Ex-Formula 1 race engineer Rob Smedley is hopeful his new electric go-karting series can help improve diversity in motorsport at a grassroots level, with plans to expand internationally.

Ex-Williams and Ferrari engineer Smedley announced plans for a new electric karting championship back in January as part of his new Electroheads company.

The karting series staged its first event in the UK last week at the Whilton Mill circuit, and has further races planned across the country to offer more opportunities to aspiring karters and drivers.

The push to reduce the barriers to enter in karting and create more opportunities comes at a time when improving diversity in motorsport is being discussed more than ever.

F1 world champion Lewis Hamilton has spoken of the need to enact change within the “white dominated” industry, and is launching his own commission to investigate the lack of diversity within motorsport.

Smedley is confident the Electroheads electric kart series can play a role in aiding this diversity push thanks to its international aims.

“We want to get more and more families and kids from across the board, a more diverse driver cohort, a bigger driver cohort,” Smedley told Autosport.

“And by coming to the market with something that is cheaper, cleaner, faster, fairer, I think that’s exactly what we’re doing.

“Our ambitions with this series are not just based here in the UK. We want to expand this to be something that is global.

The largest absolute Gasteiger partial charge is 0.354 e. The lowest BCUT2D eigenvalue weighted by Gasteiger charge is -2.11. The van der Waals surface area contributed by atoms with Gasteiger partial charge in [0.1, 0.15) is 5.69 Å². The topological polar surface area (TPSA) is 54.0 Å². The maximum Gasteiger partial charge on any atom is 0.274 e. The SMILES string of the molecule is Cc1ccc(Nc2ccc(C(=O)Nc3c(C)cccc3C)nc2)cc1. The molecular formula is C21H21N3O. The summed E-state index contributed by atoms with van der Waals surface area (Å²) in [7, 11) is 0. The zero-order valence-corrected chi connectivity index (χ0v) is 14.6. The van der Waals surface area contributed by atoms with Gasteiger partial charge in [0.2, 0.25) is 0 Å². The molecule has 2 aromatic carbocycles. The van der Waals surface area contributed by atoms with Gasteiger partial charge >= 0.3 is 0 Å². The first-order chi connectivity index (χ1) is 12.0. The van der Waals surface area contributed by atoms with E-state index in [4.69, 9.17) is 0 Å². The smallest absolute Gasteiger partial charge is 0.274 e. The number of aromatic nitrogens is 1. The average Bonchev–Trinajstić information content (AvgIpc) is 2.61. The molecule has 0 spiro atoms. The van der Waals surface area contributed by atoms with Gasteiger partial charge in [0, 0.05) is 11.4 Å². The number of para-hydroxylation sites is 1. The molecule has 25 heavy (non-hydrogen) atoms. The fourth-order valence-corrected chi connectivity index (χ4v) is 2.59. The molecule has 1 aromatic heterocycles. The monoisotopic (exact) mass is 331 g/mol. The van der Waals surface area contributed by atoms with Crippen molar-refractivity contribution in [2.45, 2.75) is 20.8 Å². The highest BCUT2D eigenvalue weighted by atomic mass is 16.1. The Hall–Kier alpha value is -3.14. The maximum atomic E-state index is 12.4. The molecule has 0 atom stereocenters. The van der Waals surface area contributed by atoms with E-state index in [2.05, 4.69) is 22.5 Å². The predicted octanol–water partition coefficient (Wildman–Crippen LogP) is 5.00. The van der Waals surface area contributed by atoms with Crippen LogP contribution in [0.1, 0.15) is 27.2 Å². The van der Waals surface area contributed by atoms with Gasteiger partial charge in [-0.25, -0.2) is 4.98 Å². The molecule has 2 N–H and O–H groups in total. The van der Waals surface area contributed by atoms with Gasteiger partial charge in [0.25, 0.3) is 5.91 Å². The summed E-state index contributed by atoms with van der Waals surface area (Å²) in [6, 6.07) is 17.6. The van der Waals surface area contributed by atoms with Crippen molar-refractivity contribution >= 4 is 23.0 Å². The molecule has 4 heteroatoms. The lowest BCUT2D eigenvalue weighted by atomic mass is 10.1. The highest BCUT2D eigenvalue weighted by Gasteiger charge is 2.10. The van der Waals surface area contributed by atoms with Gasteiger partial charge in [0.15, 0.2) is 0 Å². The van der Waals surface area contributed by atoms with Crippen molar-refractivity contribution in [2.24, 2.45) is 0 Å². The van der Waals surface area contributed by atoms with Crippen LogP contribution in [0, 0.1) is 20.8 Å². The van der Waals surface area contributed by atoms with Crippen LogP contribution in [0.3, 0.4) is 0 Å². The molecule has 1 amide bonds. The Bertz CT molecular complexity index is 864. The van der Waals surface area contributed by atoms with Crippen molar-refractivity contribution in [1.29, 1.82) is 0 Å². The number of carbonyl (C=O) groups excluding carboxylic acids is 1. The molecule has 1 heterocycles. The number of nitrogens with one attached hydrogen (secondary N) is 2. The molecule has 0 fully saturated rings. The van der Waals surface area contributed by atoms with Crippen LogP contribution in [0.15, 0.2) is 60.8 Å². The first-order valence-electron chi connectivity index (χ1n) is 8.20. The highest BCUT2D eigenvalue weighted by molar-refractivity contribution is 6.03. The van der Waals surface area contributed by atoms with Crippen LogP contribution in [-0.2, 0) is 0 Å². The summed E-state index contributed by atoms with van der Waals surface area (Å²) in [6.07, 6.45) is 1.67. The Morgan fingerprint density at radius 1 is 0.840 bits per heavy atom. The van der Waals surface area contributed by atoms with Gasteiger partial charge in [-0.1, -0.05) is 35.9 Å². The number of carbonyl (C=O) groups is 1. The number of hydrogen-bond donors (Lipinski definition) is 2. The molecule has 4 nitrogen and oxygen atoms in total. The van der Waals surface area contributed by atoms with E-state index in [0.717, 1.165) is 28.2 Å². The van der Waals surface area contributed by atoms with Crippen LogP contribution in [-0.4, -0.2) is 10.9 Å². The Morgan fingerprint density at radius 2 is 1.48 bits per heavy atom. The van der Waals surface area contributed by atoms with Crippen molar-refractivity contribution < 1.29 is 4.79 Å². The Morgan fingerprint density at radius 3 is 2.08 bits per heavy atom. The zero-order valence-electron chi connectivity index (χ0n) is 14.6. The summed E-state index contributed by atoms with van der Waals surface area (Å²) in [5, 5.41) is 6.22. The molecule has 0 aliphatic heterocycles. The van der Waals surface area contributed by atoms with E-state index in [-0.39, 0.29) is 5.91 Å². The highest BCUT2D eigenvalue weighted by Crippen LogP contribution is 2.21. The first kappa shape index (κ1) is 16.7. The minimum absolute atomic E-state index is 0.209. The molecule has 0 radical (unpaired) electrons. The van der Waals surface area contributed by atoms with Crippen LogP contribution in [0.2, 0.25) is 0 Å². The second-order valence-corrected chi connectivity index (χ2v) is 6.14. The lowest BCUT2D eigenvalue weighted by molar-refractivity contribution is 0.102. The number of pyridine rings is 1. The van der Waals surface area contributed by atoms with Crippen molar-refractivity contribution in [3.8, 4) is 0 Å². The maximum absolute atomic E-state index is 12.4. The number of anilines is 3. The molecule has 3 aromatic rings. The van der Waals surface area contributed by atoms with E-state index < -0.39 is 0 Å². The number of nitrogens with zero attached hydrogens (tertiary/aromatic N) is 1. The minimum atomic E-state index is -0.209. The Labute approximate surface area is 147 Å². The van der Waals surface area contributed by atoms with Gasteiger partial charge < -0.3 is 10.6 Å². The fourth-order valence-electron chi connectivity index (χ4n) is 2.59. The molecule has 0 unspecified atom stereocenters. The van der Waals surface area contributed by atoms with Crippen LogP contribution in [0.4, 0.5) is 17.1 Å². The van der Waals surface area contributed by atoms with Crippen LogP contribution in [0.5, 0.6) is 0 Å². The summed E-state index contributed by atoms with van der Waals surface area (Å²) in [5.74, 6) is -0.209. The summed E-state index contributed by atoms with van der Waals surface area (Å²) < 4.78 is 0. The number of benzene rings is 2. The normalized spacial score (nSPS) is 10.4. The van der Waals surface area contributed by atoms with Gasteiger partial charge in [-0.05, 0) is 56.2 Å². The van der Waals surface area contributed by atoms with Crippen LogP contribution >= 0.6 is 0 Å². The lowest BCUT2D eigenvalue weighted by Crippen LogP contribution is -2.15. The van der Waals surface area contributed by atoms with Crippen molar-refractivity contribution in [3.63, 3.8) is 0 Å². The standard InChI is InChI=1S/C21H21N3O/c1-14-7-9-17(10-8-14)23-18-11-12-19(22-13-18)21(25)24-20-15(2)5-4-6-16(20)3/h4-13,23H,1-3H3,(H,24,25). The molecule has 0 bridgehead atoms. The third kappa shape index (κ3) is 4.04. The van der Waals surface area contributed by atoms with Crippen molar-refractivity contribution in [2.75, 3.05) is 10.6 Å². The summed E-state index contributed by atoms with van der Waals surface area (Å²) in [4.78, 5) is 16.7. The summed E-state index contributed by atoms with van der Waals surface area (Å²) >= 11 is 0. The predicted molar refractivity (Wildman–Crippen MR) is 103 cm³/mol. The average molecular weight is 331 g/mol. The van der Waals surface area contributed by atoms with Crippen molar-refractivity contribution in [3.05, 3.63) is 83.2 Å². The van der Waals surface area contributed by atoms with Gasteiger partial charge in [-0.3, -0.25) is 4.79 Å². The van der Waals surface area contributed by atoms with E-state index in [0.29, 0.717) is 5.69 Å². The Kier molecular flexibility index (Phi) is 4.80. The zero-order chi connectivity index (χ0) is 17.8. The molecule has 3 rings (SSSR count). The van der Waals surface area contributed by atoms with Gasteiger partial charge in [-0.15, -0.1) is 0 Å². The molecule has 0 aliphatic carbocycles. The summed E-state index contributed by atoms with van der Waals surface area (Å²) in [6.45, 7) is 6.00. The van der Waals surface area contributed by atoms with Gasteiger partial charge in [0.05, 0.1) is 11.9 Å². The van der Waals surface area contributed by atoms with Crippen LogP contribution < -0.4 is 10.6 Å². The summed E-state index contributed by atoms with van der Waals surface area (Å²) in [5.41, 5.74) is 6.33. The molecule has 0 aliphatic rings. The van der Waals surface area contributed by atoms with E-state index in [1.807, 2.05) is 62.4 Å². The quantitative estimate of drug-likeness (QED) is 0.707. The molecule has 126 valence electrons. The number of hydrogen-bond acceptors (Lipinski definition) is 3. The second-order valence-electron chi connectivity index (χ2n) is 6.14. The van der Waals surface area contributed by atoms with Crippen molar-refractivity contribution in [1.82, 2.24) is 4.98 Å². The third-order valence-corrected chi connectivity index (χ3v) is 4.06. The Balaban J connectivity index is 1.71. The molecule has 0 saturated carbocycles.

“And therefore by its very nature, we want to bring out a more diverse driver cohort.

“If we can get this into different countries and different continents and emerging motorsport countries, if we can get this into India, Africa, China, all these type of places, then we will organically grow a more diverse driver market at the grassroots.

“There’s the whole movement about racial equality, and we are behind that. We are very much about bringing this more diverse driver cohort.”

The new karting series uses chassis built by Birel ART, and has two classes: Bambino for age 6-8 years old, and Cadet for 8-12 years old.

Smedley explained that the series is planning to create a pathway to drivers all the way from karting to car racing, and offer opportunities to those who would otherwise not get a chance to become involved in motorsport.

“It shouldn’t just stop at the grassroots,” Smedley said.

“This is us being action-oriented, and trying to make that pathway as accessible as we possibly can.

“The whole thing with it being cheaper, faster, cleaner, fairer – it’s about bringing that accessibility to a much wider participation base.

“We’re going to introduce junior categories, so we’re going to take the kids all the way from five years old to 18 years old when they’re going to be ready for cars, or even before as we see it now.

“The ambition very clearly is to get a diverse driver group into Formula 1 that would never have had the chance if there weren’t events and activation such as what we’re doing at Electroheads.”


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